Benefits for Nuclear Weapons Workers: 5 Things You Should Know

by Rhonda Robertson Chappelle on December 26, 2013 · 1 comment

This summer, the Labor Department displayed a nuclear weapons worker remembrance quilt. Each square has the name of a worker, facility where he or she worked and number of years served.

Thousands of workers have dedicated their careers to building our nation’s nuclear defense program. As members of the Division of Energy Employees Occupational Illness Compensation, part of the Labor Department’s Office of Workers’ Compensation Programs, my colleagues and I assist current and former nuclear weapons workers who have become seriously ill due to workplace exposure.

From New Mexico to Ohio to Tennessee, we host town hall meetings all across the country for these workers and their families to explain how to file a claim under the Energy Employees Occupational Illness Compensation Program Act − known as the EEOICPA − and what medical benefits are available once a claim is approved. These town halls are an opportunity to help families get some peace of mind, and alleviate some of the stress that comes with long-term occupational illnesses. We also host similar meetings for professionals and specialists in the medical community on how to best serve our claimants.

Here are some commonly asked questions we hear at these town hall meetings:

How do I file a claim under the EEOICPA?

DEEOIC has 11 Resource Centers nationwide to assist workers and their families with their claims. The centers provide information about the EEOICPA claims process, help claimants with the forms, and transmit documents to the DEEOIC district offices. Resource Center staff can assist either in-person or over the telephone, which can help those who can’t make it to an office. Claimants can call us toll-free at 866-888-3322.

Locations of 11 regional OWCP Resource Centers

What are the differences between Parts B and E of the EEOICPA?

Part B of the EEOICPA is geared toward people who worked directly for the U.S. Department of Energy, its contractors or subcontractors, a designated Atomic Weapons Employer, or a beryllium vendor. It provides lump-sum compensation and medical benefits to current and former workers who have been diagnosed with cancers, beryllium disease or chronic silicosis, and whose illness was caused by exposure to radiation, beryllium or silica.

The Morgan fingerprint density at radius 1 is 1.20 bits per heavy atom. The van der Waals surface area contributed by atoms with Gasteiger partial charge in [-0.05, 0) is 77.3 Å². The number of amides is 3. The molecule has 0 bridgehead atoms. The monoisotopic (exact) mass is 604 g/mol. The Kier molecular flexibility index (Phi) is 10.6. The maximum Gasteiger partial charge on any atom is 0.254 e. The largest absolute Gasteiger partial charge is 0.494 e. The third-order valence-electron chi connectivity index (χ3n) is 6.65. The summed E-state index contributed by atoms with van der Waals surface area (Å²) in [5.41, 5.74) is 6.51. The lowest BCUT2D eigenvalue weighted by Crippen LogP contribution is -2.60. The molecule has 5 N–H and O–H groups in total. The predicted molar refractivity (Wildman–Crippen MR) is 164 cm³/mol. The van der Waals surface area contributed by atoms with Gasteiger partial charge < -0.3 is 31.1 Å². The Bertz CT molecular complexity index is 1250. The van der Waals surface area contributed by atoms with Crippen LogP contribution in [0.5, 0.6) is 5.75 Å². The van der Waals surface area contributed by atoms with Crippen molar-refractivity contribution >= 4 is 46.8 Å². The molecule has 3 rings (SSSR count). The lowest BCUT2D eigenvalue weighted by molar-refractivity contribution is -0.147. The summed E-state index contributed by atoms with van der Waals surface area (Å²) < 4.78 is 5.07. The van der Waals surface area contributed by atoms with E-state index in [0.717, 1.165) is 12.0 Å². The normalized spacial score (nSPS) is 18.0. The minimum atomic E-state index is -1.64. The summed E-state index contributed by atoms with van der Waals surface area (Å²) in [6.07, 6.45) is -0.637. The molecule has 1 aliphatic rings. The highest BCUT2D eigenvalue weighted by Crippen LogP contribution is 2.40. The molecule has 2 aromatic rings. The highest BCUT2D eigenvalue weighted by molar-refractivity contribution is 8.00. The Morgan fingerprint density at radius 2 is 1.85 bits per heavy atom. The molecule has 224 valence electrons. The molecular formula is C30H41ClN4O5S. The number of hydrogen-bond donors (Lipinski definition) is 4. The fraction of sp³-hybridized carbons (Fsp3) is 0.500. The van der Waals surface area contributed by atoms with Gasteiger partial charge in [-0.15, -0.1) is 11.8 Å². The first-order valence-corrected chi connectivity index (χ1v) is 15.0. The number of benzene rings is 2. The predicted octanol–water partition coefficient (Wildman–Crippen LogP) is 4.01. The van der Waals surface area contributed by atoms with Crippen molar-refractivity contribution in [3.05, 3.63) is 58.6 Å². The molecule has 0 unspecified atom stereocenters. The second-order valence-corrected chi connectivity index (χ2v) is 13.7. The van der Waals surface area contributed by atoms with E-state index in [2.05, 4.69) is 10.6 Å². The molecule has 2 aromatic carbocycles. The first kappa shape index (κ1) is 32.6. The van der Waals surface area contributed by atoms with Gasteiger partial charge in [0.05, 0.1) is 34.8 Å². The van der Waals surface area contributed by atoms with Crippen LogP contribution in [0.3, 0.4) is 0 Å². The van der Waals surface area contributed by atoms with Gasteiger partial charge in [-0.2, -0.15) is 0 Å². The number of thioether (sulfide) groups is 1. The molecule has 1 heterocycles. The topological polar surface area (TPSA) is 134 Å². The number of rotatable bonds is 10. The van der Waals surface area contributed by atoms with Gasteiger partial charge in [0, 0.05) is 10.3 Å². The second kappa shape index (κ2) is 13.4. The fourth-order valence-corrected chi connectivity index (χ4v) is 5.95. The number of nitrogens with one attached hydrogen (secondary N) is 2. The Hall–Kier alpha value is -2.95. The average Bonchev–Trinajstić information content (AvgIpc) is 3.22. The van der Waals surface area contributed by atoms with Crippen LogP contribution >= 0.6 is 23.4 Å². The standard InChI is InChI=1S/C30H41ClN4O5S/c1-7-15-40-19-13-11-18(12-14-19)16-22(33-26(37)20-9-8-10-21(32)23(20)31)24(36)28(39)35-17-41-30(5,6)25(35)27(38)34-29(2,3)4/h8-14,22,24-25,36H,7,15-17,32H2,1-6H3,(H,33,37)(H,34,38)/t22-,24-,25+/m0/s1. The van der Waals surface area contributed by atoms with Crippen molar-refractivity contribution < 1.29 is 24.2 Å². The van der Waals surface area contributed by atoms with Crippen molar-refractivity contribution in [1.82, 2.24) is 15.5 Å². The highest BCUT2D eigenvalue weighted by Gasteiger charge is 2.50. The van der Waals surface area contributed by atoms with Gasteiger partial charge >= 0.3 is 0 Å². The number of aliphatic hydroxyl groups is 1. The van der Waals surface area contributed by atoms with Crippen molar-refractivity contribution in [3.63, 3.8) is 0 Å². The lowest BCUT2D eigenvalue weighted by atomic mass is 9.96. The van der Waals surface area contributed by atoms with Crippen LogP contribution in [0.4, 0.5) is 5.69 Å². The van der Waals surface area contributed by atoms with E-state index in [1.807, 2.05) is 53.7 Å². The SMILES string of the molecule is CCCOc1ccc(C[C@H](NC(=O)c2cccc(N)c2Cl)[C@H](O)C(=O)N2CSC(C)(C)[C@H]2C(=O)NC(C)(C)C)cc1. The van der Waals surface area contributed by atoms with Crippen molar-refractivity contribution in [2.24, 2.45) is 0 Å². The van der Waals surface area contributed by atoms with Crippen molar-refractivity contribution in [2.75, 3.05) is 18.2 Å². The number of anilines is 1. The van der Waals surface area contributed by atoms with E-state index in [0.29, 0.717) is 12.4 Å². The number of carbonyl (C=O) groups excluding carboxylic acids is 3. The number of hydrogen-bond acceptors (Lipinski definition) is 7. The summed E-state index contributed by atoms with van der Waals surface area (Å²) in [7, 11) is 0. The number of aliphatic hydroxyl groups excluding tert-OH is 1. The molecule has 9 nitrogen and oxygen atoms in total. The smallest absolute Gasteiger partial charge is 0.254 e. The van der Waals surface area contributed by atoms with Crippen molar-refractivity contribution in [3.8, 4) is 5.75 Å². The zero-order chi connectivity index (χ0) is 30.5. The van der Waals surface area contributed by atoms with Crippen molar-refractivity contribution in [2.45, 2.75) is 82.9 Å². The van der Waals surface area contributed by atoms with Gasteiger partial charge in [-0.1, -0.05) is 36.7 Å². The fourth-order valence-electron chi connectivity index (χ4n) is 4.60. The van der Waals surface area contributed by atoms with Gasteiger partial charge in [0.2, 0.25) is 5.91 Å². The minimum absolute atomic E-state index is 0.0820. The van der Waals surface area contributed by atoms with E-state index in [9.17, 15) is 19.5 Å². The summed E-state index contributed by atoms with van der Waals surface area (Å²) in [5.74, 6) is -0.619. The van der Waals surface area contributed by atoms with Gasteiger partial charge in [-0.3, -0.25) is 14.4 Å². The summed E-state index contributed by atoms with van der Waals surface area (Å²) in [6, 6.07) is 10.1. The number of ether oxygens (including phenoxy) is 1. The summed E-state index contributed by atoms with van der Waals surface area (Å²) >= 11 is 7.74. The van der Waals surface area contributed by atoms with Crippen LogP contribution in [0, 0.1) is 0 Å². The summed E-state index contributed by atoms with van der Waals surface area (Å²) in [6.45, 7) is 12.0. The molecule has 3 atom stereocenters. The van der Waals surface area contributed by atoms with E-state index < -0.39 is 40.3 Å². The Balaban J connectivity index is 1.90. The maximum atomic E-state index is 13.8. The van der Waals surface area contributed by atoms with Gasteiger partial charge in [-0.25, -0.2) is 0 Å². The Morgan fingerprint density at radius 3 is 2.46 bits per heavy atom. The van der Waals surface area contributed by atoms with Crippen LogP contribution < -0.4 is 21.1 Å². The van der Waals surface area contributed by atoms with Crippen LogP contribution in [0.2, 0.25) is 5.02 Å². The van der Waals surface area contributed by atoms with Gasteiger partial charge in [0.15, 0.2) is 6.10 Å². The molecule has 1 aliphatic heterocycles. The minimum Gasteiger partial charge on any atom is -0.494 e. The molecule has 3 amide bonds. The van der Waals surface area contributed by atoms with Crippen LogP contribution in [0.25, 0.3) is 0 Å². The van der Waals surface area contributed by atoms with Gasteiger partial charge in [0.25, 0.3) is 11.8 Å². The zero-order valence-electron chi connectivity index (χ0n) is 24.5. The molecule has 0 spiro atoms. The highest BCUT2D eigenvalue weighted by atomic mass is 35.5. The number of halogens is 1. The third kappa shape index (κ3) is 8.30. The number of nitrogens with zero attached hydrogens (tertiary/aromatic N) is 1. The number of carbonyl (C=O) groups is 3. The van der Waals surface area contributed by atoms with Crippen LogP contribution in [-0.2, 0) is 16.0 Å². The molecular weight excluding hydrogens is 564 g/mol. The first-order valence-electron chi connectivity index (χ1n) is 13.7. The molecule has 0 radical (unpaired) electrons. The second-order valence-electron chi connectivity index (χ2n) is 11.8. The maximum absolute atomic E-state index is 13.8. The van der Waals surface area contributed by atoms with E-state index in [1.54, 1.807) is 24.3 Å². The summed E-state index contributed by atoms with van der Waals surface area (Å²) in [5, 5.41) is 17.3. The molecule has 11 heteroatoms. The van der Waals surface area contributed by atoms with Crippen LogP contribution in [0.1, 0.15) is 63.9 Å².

Part E of the EEOICPA provides compensation and medical benefits to Energy Department contractors and subcontractors who worked at covered facilities and sustained an illness as a result of exposure to toxic substances.

What medical benefits are provided under the EEOICPA?

Once a work-related illness is accepted, current and former workers are entitled to medical benefits to cover the reasonable cost of treatment for their accepted illnesses. The medical benefits include reasonable and customary medical care, drugs prescribed by a physician and travel compensation directly associated with the treatment of a covered illness. Workers do not pay a deductible or co-payment. Some of the services that may be covered include: doctor’s office visits; medical treatments; consultations; in-patient and out-patient hospital visits; diagnostic laboratory and radiological testing; durable medical equipment; ambulance services; and travel to a doctor, hospital, clinic or other medical facility.

Survivors of qualified workers also may be entitled to benefits. The Labor Department has a list of facilities that are covered by the EEOICPA.

Do I need pre-approval from a claims examiner before beginning to receive home health care?

Yes, home health care services may be covered under the EEOICPA, but pre-approval by a DEEOIC district office claims examiner is required before a worker incurs the expense.

When can I apply for home health care benefits?

There are no restrictions on when a worker can apply for home health care benefits once a work-related illness is accepted. However, home health care is authorized based upon medical evidence from the worker’s treating physician confirming the need for home health care.

We know it’s hard to be ill and searching for medical care. People arrive at town hall meetings with diverse, and even painful, circumstances, and they’re looking for answers. That’s why we do our very best to ensure that each claimant has the information he or she needs to navigate what can seem like a daunting process. Our workers deserve no less!

Rhonda Robertson Chappelle is a branch chief within the Division of Energy Employees Occupational Illness Compensation, part of the Labor Department’s Office of Workers’ Compensation Programs.

{ 1 comment… read it below or add one }

1 tony zona December 27, 2013 at 8:56 am

very nice

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